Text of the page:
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Will Ockenden | CreativeCommons

It is a popular philosophy in our day that “all paths lead to God.” However, this is akin to saying that all mathematical equations equal four, or that no matter which direction I go from my house, I will arrive in China. There are multiple paths to the same conclusion or destination in many aspects of life, but in no case does every path lead to the same place. On the contrary, there are most certainly many cases in which only one path can lead to a certain result.

The problem with holding the position that all paths lead to God is that there are contradictions between these paths which cannot be true at the same time. For example, God cannot both be satisfied by what we do (Islam) and simply by trusting in His sacrifice for our sins (Christianity). The two are contradictory. Having to earn something through good deeds makes very little sense when it is also offered for free. And of course, Muhammad, Jesus, and the path of the Buddha cannot all simultaneously be the only way to God (or to enlightenment).

The ironic thing is that very few faiths support this idea of there being multiple paths to God. Islam believes in only one path to God. Christianity believes in only one path to God. Buddhism believes in only one path to enlightenment. It would appear that many of the people who claim universalism as truth are those who do not actually subscribe to a particular belief themselves. Those who do hold to a particular belief as well as universalism most often have contradicted themselves already.

Universalism stems from a well-intentioned, yet misguided (and harmful) desire to make tolerance mean assent. Nobody likes conflict (well…I do know some people…), but this has led to the opposite extreme in our society. Religion has caused wars and death and conflict and discrimination and hate. Now, as a result, nobody can claim that they have the truth. Now, it is arrogant to say that your way is the only way. Lots of other kinds of ideas, be they political, social or even sports strategies, may be challenged, but not spiritual ideas. Not the most significant ideas to the well-being of all people everywhere. All paths lead to the same God. All religions worship the same God and teach the same essential truths. Just love each other. That’s what it’s all about, right?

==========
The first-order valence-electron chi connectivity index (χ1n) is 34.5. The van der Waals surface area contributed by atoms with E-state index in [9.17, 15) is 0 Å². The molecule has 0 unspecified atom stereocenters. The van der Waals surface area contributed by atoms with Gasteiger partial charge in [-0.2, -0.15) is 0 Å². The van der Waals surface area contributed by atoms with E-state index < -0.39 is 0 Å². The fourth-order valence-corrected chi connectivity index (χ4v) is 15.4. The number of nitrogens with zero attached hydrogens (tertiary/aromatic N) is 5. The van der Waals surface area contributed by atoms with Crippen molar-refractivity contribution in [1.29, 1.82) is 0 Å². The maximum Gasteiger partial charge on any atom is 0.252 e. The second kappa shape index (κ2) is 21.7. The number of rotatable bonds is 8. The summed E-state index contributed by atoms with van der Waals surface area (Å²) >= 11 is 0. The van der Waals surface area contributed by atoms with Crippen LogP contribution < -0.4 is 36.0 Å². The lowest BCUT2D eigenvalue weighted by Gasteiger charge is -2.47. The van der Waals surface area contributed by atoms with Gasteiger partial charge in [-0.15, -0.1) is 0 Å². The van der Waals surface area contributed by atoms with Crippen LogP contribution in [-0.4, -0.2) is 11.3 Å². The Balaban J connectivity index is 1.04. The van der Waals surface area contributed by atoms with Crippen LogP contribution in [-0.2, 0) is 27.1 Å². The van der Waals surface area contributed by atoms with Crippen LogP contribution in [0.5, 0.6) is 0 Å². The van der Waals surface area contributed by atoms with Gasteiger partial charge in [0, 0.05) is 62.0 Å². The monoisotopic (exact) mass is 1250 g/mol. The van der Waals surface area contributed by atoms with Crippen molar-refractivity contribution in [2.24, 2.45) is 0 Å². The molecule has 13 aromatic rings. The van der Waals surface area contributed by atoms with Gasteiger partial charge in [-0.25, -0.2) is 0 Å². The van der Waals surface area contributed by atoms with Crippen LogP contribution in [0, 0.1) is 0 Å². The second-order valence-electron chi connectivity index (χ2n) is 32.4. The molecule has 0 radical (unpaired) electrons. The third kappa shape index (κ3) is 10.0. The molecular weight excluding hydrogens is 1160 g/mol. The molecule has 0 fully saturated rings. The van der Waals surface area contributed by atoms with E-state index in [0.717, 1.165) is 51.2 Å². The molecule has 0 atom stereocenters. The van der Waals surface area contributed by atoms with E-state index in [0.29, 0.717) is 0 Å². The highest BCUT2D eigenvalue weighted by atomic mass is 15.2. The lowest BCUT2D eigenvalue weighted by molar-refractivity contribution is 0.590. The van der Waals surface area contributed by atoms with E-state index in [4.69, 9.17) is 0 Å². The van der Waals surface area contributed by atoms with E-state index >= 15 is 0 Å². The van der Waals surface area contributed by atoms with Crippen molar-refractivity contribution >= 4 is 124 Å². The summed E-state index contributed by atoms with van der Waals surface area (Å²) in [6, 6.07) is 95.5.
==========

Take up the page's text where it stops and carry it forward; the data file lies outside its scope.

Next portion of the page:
False. Finding some commonalities between different beliefs does not automatically mean that those commonalities are the core of those beliefs! I share a love of soccer with many of my friends, but this does not automatically mean that I and my friends are all the same, or that soccer is all that defines each one of us! Many religions worship one God, but they do not teach the same things about that God (and some religions do not believe in a God, or believe in multiple gods). Love is huge, but it is not actually what defines every religion. The definition of definition is what sets something apart from all things that it is not. All religions do not lead to the same place just as all equations do not equal four and all routes do not lead to China.

It is right to decry intolerance, war and hatred. It is right to promote love and tolerance for one another regardless of different beliefs. But let us be clear about what defines tolerance. It is to love and respect someone even though you think they are wrong. Let us not make the mistake of thinking we must say somebody’s worldview is perfectly valid in order to love and respect them. Often, loving someone means disagreeing with them and telling them so. If a friend of mine were having an affair, loving him would mean telling him he is making stupid choices and helping him see the consequences: destroying his marriage and his family. If one believes they know the truth about life, it is unloving for him not to share that truth with others.

Rather than deceiving ourselves with all of this politically correct “all paths lead to God” nonsense, why not simply acknowledge the differences and seek the truth about them together? There is no obligation to turn disagreement into conflict. Shying away from one extreme does not necessitate moving to the other.

It does not make sense to believe in contradictory ideas. We do this because we do not want to fight over beliefs. This is honourable, but misguided. There is a middle ground. We are not obligated to fight or flight. We can seek the truth in love for one another, respecting each other even when and especially when we disagree. To say instead that “all paths lead to God” is simply dishonest with oneself, and the consequences of that dishonesty could be incredibly costly.

What do you believe is the path to God? Why?

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About the Author

Wes Hynd

Wes has been involved with Power to Change as a student and on staff for 10 years, including one year on STINT in Panama. Currently, he works with students at the University of Calgary and Mount Royal University and loves to get students excited about living a life of passionate commitment to the fulfillment of the Great Commission. Wes is married to Nadine and enjoys playing soccer, listening to music and talking about deep philosophical questions. He is also a Toronto Maple Leafs fan (do with that what you will).

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